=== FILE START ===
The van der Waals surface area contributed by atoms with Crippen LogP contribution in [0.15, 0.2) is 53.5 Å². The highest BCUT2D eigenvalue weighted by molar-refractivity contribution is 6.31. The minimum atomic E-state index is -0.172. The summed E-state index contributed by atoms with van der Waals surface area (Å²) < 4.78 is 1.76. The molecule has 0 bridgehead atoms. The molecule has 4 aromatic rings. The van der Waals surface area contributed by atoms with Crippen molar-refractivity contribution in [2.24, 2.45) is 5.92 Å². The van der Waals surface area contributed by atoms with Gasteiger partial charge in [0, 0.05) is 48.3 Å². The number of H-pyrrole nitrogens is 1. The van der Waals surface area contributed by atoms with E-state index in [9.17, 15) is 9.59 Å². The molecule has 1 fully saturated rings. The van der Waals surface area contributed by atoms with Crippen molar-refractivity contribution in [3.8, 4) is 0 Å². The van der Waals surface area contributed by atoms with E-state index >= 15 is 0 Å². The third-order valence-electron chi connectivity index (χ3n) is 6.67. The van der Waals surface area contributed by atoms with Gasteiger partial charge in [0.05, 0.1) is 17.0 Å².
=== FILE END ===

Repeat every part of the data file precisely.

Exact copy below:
The van der Waals surface area contributed by atoms with Crippen LogP contribution in [0.15, 0.2) is 53.5 Å². The highest BCUT2D eigenvalue weighted by molar-refractivity contribution is 6.31. The minimum atomic E-state index is -0.172. The summed E-state index contributed by atoms with van der Waals surface area (Å²) < 4.78 is 1.76. The molecule has 0 bridgehead atoms. The molecule has 4 aromatic rings. The van der Waals surface area contributed by atoms with Crippen molar-refractivity contribution in [2.24, 2.45) is 5.92 Å². The van der Waals surface area contributed by atoms with Gasteiger partial charge in [0, 0.05) is 48.3 Å². The number of H-pyrrole nitrogens is 1. The van der Waals surface area contributed by atoms with E-state index in [9.17, 15) is 9.59 Å². The molecule has 1 fully saturated rings. The van der Waals surface area contributed by atoms with Crippen molar-refractivity contribution in [3.8, 4) is 0 Å². The van der Waals surface area contributed by atoms with E-state index >= 15 is 0 Å². The third-order valence-electron chi connectivity index (χ3n) is 6.67. The van der Waals surface area contributed by atoms with Gasteiger partial charge in [0.05, 0.1) is 17.0 Å².